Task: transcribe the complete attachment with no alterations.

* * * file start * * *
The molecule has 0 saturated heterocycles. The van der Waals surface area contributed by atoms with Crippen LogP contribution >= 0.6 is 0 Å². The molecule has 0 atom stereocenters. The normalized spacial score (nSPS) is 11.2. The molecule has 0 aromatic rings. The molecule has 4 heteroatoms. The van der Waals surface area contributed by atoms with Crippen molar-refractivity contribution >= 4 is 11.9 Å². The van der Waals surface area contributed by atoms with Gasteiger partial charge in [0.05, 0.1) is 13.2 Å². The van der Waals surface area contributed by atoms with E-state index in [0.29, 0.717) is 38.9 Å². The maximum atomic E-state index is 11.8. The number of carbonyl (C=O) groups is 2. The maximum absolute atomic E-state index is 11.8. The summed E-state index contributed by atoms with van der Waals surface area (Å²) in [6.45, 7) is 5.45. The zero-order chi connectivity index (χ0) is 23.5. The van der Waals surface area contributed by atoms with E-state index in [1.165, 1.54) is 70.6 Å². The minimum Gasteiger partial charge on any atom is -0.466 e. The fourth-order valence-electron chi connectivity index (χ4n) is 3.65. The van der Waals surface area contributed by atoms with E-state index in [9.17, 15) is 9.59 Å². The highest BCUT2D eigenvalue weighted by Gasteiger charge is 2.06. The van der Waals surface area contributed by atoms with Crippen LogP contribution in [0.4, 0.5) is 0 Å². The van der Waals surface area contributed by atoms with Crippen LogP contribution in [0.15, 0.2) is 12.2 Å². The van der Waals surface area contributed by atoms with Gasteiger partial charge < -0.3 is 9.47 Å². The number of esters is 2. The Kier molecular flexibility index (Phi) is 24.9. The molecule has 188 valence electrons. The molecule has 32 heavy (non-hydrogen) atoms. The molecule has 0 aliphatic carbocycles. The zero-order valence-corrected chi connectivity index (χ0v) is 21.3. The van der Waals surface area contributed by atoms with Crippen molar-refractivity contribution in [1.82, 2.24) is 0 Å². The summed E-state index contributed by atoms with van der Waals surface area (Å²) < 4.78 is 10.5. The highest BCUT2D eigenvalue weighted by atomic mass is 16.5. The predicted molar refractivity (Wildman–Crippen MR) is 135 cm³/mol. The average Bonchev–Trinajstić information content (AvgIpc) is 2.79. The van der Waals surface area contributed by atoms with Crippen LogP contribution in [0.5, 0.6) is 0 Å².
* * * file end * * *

The molecule has 0 saturated heterocycles. The van der Waals surface area contributed by atoms with Crippen LogP contribution >= 0.6 is 0 Å². The molecule has 0 atom stereocenters. The normalized spacial score (nSPS) is 11.2. The molecule has 0 aromatic rings. The molecule has 4 heteroatoms. The van der Waals surface area contributed by atoms with Crippen molar-refractivity contribution >= 4 is 11.9 Å². The van der Waals surface area contributed by atoms with Gasteiger partial charge in [0.05, 0.1) is 13.2 Å². The van der Waals surface area contributed by atoms with E-state index in [0.29, 0.717) is 38.9 Å². The maximum atomic E-state index is 11.8. The number of carbonyl (C=O) groups is 2. The maximum absolute atomic E-state index is 11.8. The summed E-state index contributed by atoms with van der Waals surface area (Å²) in [6.45, 7) is 5.45. The zero-order chi connectivity index (χ0) is 23.5. The van der Waals surface area contributed by atoms with E-state index in [1.165, 1.54) is 70.6 Å². The minimum Gasteiger partial charge on any atom is -0.466 e. The fourth-order valence-electron chi connectivity index (χ4n) is 3.65. The van der Waals surface area contributed by atoms with E-state index in [9.17, 15) is 9.59 Å². The highest BCUT2D eigenvalue weighted by Gasteiger charge is 2.06. The van der Waals surface area contributed by atoms with Crippen LogP contribution in [0.4, 0.5) is 0 Å². The van der Waals surface area contributed by atoms with Crippen LogP contribution in [0.15, 0.2) is 12.2 Å². The van der Waals surface area contributed by atoms with Gasteiger partial charge < -0.3 is 9.47 Å². The number of esters is 2. The Kier molecular flexibility index (Phi) is 24.9. The molecule has 188 valence electrons. The molecule has 32 heavy (non-hydrogen) atoms. The molecule has 0 aliphatic carbocycles. The zero-order valence-corrected chi connectivity index (χ0v) is 21.3. The van der Waals surface area contributed by atoms with Crippen molar-refractivity contribution in [1.82, 2.24) is 0 Å². The summed E-state index contributed by atoms with van der Waals surface area (Å²) < 4.78 is 10.5. The highest BCUT2D eigenvalue weighted by atomic mass is 16.5. The predicted molar refractivity (Wildman–Crippen MR) is 135 cm³/mol. The average Bonchev–Trinajstić information content (AvgIpc) is 2.79. The van der Waals surface area contributed by atoms with Crippen LogP contribution in [0.5, 0.6) is 0 Å².